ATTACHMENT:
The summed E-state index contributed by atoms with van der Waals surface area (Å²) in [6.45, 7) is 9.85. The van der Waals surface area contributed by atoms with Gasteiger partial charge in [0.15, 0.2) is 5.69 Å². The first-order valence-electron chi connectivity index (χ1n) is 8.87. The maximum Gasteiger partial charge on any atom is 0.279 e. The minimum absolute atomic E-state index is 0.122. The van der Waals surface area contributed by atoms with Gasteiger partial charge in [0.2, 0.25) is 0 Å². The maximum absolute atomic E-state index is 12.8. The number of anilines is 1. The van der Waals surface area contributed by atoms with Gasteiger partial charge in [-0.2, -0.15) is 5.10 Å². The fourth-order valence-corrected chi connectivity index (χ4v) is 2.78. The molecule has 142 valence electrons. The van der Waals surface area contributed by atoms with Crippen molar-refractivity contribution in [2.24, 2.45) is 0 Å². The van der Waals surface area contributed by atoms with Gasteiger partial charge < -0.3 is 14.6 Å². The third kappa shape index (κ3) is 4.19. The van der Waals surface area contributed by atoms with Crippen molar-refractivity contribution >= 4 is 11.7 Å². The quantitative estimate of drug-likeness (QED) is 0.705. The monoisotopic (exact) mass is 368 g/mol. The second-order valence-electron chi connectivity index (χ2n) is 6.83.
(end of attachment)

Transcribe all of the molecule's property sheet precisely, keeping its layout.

The summed E-state index contributed by atoms with van der Waals surface area (Å²) in [6.45, 7) is 9.85. The van der Waals surface area contributed by atoms with Gasteiger partial charge in [0.15, 0.2) is 5.69 Å². The first-order valence-electron chi connectivity index (χ1n) is 8.87. The maximum Gasteiger partial charge on any atom is 0.279 e. The minimum absolute atomic E-state index is 0.122. The van der Waals surface area contributed by atoms with Gasteiger partial charge in [0.2, 0.25) is 0 Å². The maximum absolute atomic E-state index is 12.8. The number of anilines is 1. The van der Waals surface area contributed by atoms with Gasteiger partial charge in [-0.2, -0.15) is 5.10 Å². The fourth-order valence-corrected chi connectivity index (χ4v) is 2.78. The molecule has 142 valence electrons. The van der Waals surface area contributed by atoms with Crippen molar-refractivity contribution in [2.24, 2.45) is 0 Å². The van der Waals surface area contributed by atoms with Gasteiger partial charge < -0.3 is 14.6 Å². The third kappa shape index (κ3) is 4.19. The van der Waals surface area contributed by atoms with Crippen molar-refractivity contribution >= 4 is 11.7 Å². The quantitative estimate of drug-likeness (QED) is 0.705. The monoisotopic (exact) mass is 368 g/mol. The second-order valence-electron chi connectivity index (χ2n) is 6.83.